Plug loads are often overlooked when it comes to reducing energy consumption, yet they can make up as much as 40% of the total energy usage in a building. Using plug load management can cut energy consumption by up to 10% and help lower the penalties paid to the power company for peak usage. This is a non-invasive, cost-effective way to lower energy bills for a business.

Backup Power

With the California wildfire crisis and extreme weather events, many businesses are growing cautious about relying Commercial Power System on the grid. In order to maintain operations during a blackout, you’ll need a backup power system.

A commercial power backup system can include a standby generator, UPS systems, ultracapacitors, fuel cells or other clean energy technologies. The best way to incorporate an emergency power supply is to work it into the building’s blueprints, Leitman says. “Anyone in the building trades or involved with the design process should factor it into the project.” It’s also a good idea to prioritize what equipment you’ll need to run on backup. “If you’re going to spend the money on a backup, it makes sense to make sure your critical equipment is on that,” Leitman adds.

Emergency backup systems are a code requirement and must generate power within ten seconds of normal power failure to operate life safety and fire protection systems. These include lighting for egress stairwells and pathways, smoke evacuation systems and fire alarms. Hospitals, radio systems for firehouses and police stations and critical IT infrastructure are other operations that must have access to emergency power. This type of backup system is typically a diesel or natural gas-fired generator with separate panels and transfer switches, but there are options that don’t require onsite power generation.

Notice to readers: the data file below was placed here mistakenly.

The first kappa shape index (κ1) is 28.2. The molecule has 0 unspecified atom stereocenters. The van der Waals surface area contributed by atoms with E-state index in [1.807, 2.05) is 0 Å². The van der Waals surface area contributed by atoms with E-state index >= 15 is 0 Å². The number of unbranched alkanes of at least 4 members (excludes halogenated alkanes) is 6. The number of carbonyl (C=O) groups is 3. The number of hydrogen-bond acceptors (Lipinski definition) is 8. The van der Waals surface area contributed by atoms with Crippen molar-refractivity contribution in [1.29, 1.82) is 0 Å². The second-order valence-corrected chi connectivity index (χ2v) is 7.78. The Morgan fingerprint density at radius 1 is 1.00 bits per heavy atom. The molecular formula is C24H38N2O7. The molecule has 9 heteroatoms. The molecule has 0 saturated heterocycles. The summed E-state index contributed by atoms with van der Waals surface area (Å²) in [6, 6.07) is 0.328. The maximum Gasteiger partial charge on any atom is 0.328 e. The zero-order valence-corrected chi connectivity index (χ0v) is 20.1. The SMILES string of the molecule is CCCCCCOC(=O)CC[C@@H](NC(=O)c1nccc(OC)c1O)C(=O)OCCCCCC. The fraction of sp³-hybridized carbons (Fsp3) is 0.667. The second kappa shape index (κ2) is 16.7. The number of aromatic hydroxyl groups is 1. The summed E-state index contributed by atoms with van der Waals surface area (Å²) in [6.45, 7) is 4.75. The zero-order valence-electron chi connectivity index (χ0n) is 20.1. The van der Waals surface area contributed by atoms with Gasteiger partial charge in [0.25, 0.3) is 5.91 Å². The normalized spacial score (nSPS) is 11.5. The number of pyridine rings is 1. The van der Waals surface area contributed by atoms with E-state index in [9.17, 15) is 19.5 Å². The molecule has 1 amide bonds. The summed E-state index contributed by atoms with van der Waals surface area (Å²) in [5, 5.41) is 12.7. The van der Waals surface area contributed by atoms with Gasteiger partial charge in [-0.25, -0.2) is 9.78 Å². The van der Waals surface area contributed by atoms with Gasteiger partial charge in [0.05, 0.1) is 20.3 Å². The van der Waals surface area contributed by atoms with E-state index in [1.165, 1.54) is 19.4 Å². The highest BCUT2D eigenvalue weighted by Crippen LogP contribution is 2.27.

Energy Efficiency

A power system includes many components designed to supply, transfer, use and manage electric power. Power systems vary widely in size and complexity. For example, the electricity grid is one of the largest power systems in the world and consists of generators that produce energy, transmission lines that carry the power to load centers and distribution systems that feed the power to commercial buildings.

The primary power sources used in a commercial power system are either DC or AC current. DC power can be supplied by batteries, fuel cells or photovoltaic panels while AC power is produced by spinning a turbine’s rotor using fossil fuel, nuclear energy, falling water or wind.

Unlike utilities like gas, electricity cannot be stored and must be generated as soon as demand is measured. To save money, increase reliability and support good planning, most power systems utilize load forecasting to predict the amount of power that will be needed. Forecasts are based on current and future trends and can be short-term, medium or long-term.

Some commercial power systems use shared transformers to serve multiple customers in a building or complex. When this is the case, harmonics created by one customer can affect other customers. Reducing these harmonics results in energy and capacity savings on both the utility-side and customer-side of the meter.